FIT and lean and faster than he’s ever been. That’s Tom Cox. Yet, in a seemingly contradictory move, he is retiring. For the second time.
Nine years ago, he quit the army after 30 years’ service, having reached the rank of Commandant.
Whereupon he took up a challenging new job--that of Manager of Abbeyleix Heritage Company. Now, much to the regret of the town’s inhabitants, he is stepping down from that post.
As local Councillor and Heritage Company Director John Joe Fennelly noted: “We were in dire straits when you (Tom) came here. You pulled the place together. You are part of Abbeyleix, Tom.”
John Joe was speaking at a function in the Heritage Centre last Wednesday evening, to mark Tom Cox’s retirement and to thank him for his work over the best part of a decade.
From Heritage Company Chairman Kevin O’Higgins, Tom was the recepient of a witty portrait of himself done by Dublin caricaturist Niall O’Loughlin. Tom’s wife, Berna, received a bouquet of flowers from Board member Helen Cruickshank.
Back for a moment to Tom’s fitness. Last July in Dublin, he took part in the annual Irish Runner Five miler and recorded his best time ever, 42.56.
Then again, as he pointed out, he has, so to speak, been on the road all his life. His father Colm, who sadly died last Easter, was in the army. As a result, the family--parents and 10 children--lived in many parts of the country, ending up in Kildare.
Colm was a Colonel when he retired. Interestingly, he was in the first Irish army observation group in the Lebanon. That was in 1958. Twenty years later, Tom followed in his father’s footsteps to that troubled country.
It was in Donegal that Tom met his wife Berna. Thankfully, his mother, Angela, is still hale and hearty.
“Over the years we have seen great changes in the Heritage Centre,” mused Tom at his retirement function. “One of the highlights was the opening of the playground which is in daily use.
“And, of course, the Heritage Centre received the Paddy Mulhall archives, thanks to Mai Mulhall. This will be a huge resource in time, locally, nationally and internationally.”
This year, the 100th anniversary of the sinking of the Titanic, was also a poignant one for Abbeyleix since some of the carpets in that supposedly indestructible ship were made in the town. Tom pointed to a toolbox loaned to the Heritage Centre by Belfast man Patrick Thoms. The box belonged to a worker who helped build the Titanic.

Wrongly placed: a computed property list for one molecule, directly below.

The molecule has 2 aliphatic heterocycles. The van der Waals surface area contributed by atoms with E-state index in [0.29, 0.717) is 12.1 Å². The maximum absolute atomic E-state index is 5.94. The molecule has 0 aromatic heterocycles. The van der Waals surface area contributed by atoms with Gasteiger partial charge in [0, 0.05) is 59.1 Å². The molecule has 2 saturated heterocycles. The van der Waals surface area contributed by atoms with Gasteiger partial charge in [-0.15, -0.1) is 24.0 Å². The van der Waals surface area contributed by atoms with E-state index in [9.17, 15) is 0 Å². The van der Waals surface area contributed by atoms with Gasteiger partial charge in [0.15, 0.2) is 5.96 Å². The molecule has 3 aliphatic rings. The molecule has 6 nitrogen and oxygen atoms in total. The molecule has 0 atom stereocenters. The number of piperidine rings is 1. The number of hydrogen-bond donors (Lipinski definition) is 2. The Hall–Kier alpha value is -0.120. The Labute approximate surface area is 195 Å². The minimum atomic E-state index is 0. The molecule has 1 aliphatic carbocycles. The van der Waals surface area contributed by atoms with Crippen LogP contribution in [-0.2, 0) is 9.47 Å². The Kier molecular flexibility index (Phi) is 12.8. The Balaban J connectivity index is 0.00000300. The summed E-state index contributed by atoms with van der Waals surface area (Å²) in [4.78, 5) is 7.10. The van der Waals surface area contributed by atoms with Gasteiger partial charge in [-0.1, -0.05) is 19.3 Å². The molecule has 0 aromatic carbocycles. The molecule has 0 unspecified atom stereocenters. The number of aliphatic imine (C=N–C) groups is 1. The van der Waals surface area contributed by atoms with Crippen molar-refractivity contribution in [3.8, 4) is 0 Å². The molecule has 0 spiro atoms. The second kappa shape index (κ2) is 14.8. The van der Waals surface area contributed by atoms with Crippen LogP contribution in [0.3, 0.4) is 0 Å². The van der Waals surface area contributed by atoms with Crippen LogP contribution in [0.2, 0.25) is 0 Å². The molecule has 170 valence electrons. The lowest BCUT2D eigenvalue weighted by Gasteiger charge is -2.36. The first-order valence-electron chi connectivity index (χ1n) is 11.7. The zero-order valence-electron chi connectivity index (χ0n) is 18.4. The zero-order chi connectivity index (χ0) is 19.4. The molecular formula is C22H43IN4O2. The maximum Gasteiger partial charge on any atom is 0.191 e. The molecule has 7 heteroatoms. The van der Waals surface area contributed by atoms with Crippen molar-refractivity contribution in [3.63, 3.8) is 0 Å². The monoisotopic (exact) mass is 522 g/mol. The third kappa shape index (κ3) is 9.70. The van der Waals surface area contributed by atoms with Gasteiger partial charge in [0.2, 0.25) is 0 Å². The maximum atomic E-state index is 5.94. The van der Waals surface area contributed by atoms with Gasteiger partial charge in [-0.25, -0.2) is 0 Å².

Kevin O’Higgins told Tom: “It’s a sad night that we are losing you. The future is going to be very difficult without you. You have a huge love and knowledge of history, particularly of local history. You always had time for the visitors from many parts of the world who came here trying to trace their roots.”
On behalf the Heritage Company, Kevin wished Tom and Berna many years of happy retirement. Board member Andy Cole did the same and said it had always been a pleasure to work with Tom down through the years.
He had transformed the Company from the red into the black and, as Polonius had advised Laertes in Shakespeare’s Hamlet. had always “to thine ownself been true.”
Cllr John Bonham said he’d been shocked to hear that Tom was leaving. County Heritage Officer Catherine Casey said Laois Heritage Forum, of which Tom was Chairman, would be bereft without him. She added: “We are really going to miss you.”
Tom, replying, said: “I was not prepared for the effect that Abbeyleix and its history and heritage would have on me. The catalyst was the people I met. Through them, I learned about the town. The Heritage Centre is for the people and their projects. It should be constantly in use. The people should know it as their home for community projects.”
He thanked all who had helped him do his job, including staff members Ann Brennan, John Whelan and Joe Kennedy, Board members and the Co. Council.
He finished on a bright note.
“We have made our home in The Queen’s County,” he declared.